The following day’s flight would be a short one, only about 850 nm across the Gulf of Guinea to Libreville, Gabon. Again, I watched the fuel flows occasionally ticking as our three airplanes flew over water toward out next-to-last stop. Everything else seemed normal. We arrived early enough for me to catch the mechanic at Cessna of Gabon. He’d never even seen a photo of a Crusader before (hardly anyone else had either), but he reassured me that it was “most certainly the gauge.” Most certainly hope so.
The next day’s leg was 1500 nm down the west coast of Africa to Windhoek, Namibia. The other two pilots had flown this route before, and they suggested turning slightly right at the Congo River, flying out to sea at least 30 miles to avoid Angolan airspace altogether, and then traveling 1000 nm straight south until reaching the Tiger Peninsula. Tiger was a small, sandy, white spit of land, outlet of the Cunene River to the South Atlantic and Angola’s border with Namibia. After that, we could turn slightly left, back over the coastal Namib Desert and on into Windhoek without fear of being shot at. Angola and Namibia were at war at the time, and Angola had virtually no air force. Accordingly, it assumed any airplane was an enemy machine. This provided a strong incentive to stay out over the Atlantic until we were well clear of Angola.
I’d been warned that there were few radio navaids in this part of the world, and most of the ones that did exist were inop. Sure enough, the trip so far had demonstrated that only about one in five was working. For that reason, navigation in much of Africa was mostly point-and-shoot or flying by landmarks. This was long before the introduction of GPS, so finding a destination was relegated to whatever worked. Twitchy fuel flows again. The gauge, right? To everyone’s surprise, there was a VOR near the equator in southern Gabon with a strong signal, Tchibanga (TCH, I think). As we passed over it level at 11,000 feet and made our turn off the coast, I pushed my seat all the way back, repositioned the right seat forward so I could put my feet up, and let the Crusader’s autopilot do the work.
Directly below, I could see the almost iridescent green, double canopy rain forest stretching in every direction except west, a near-solid blanket of thick jungle with few open spaces. Wouldn’t want to go down in this part of Africa. I’d reluctantly switched to the aft, 100-gallon ferry tank a few minutes before, the one that was last to be fueled in Funchal. We always departed and landed on the wing tanks, usually the farthest forward. Ferry tanks were nearly always installed in the back of the airplane. For that reason, we had to switch to the farthest aft tank as soon as possible to keep the CG from shifting too far aft. I watched the fuel flows to make certain there was no change, nothing too erratic. By now, I was convinced I was just being paranoid and that everyone else was right. The fuel flow problem seemed to be more imagination than real. I opened a package of chocolate chip cookies, popped the top off a bottle of water, and settled down for the long ride south. That’s when the left engine quit.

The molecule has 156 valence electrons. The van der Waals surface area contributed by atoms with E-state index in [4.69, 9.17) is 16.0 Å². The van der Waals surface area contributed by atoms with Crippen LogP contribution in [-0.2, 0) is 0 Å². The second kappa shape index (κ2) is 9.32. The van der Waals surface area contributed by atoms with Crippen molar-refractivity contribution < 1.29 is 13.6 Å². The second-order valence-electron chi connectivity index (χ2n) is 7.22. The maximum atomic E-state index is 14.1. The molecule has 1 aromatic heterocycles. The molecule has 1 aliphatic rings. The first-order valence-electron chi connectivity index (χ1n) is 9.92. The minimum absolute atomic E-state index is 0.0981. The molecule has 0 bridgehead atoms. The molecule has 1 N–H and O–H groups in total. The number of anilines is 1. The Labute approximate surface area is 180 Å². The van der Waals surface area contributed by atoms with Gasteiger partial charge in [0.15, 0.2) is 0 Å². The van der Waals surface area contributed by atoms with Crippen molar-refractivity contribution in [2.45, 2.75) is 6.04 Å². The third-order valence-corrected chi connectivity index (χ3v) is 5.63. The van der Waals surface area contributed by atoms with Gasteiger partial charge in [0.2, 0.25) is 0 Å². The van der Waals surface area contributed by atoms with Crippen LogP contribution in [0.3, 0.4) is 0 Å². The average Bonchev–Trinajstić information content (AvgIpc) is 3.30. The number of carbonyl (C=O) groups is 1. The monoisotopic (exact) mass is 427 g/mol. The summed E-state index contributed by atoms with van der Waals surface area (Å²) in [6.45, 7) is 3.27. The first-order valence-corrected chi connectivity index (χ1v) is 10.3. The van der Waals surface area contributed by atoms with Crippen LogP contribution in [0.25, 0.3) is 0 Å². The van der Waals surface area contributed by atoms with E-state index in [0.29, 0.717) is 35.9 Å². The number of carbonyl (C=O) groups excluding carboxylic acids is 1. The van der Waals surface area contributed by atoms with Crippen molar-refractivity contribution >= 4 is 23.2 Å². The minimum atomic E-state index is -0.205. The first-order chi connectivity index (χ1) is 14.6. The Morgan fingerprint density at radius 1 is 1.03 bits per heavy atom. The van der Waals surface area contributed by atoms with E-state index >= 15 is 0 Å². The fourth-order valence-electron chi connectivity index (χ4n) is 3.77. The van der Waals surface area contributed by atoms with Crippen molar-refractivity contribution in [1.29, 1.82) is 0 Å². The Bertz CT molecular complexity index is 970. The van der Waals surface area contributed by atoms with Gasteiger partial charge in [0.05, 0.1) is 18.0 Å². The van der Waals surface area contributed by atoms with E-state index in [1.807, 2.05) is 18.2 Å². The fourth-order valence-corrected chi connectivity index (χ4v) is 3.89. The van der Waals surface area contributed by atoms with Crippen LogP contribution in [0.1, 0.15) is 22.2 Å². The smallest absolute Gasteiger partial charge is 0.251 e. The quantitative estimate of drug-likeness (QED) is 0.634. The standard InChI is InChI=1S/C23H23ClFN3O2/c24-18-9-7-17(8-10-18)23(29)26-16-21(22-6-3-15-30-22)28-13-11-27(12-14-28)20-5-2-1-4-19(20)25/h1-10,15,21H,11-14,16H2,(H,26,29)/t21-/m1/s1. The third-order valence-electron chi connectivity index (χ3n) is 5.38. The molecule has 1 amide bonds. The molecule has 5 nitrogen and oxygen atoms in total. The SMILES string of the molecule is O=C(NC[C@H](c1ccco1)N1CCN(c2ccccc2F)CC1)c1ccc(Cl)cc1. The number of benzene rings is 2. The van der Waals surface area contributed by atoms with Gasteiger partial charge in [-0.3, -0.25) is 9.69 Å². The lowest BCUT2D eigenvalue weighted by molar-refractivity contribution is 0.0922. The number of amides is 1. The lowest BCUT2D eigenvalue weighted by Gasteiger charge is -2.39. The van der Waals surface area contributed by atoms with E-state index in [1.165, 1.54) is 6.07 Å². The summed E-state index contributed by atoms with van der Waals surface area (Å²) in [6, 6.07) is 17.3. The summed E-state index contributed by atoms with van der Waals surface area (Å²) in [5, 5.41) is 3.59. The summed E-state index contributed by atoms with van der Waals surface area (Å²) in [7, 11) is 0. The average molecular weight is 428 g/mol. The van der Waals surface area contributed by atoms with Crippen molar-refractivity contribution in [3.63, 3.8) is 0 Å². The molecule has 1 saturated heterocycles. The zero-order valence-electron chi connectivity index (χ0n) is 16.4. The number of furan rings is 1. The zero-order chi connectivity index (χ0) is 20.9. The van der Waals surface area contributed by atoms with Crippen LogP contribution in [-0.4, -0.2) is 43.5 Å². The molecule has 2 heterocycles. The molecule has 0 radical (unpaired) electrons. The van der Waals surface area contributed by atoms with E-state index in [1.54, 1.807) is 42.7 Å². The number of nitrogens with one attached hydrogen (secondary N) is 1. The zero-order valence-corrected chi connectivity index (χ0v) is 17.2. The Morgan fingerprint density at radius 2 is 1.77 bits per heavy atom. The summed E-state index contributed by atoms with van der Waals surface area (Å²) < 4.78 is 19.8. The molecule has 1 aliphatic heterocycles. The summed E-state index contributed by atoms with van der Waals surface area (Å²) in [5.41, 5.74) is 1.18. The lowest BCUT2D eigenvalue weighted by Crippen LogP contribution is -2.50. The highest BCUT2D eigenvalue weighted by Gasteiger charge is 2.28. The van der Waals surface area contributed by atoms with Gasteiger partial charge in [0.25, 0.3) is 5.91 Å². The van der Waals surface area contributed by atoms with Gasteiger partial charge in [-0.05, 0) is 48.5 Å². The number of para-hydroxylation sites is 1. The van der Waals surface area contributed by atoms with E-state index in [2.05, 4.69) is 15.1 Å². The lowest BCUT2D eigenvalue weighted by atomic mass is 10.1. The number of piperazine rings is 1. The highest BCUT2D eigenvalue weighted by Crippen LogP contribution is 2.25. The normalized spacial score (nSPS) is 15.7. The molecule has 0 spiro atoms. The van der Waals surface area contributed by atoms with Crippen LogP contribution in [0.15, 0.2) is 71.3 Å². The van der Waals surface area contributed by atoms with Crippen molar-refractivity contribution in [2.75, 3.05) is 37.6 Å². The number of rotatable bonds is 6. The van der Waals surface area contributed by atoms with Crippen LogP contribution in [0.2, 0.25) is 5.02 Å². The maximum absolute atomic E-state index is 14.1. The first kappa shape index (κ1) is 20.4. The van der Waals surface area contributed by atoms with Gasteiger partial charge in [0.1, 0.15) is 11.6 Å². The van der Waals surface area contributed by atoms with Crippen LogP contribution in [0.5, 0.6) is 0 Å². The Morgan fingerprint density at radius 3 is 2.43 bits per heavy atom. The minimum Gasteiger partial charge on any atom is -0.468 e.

There was the predictable pause of disbelief, during which the autopilot disconnected and the left wing dropped toward the jungle. The right engine also quit before I could even react, and the Crusader’s nose pitched down toward the impenetrable tangle of trees below. I hit the pumps, switched back to the wing tanks, pushed the mixtures forward, eased them back and generally tried to undo anything I might have done wrong in the last minute or two. Nothing helped. Each of the two 100-gallon ferry tanks fed both engines at the same time, a concession to simplicity. That meant the same tank was fueling, or in this case, defueling, both engines simultaneously. Whatever was blocking fuel flow to the engines had probably come out of the aft ferry tank, and switching back to the mains had not solved the problem.
I squeaked out a mayday to my two playmates. “Tom and Ernie, I just lost power on both engines.” Ernie came back first, “Bill, don’t screw around on the radio.” Tom Willett jumped in next, apparently recognizing that I didn’t normally talk with that high a voice. “Bill, where are you?”
“Tom, I’m right behind you, have you in sight. I’m about a mile back, circling to the left,” I replied, desperately searching for an opening in the trees below. The only flat spot I could see was a small, lazy river flowing toward the coast. I’d rather take my chances with crocodiles than try to dodge the trees. After 8,000 hours of accident-free flying, it was beginning to look as if I was about to wreck my first airplane. Even worse, I might even wreck me. No more ferry flights. I’ll never see space. What about the girl back home? Who’ll feed my dogs?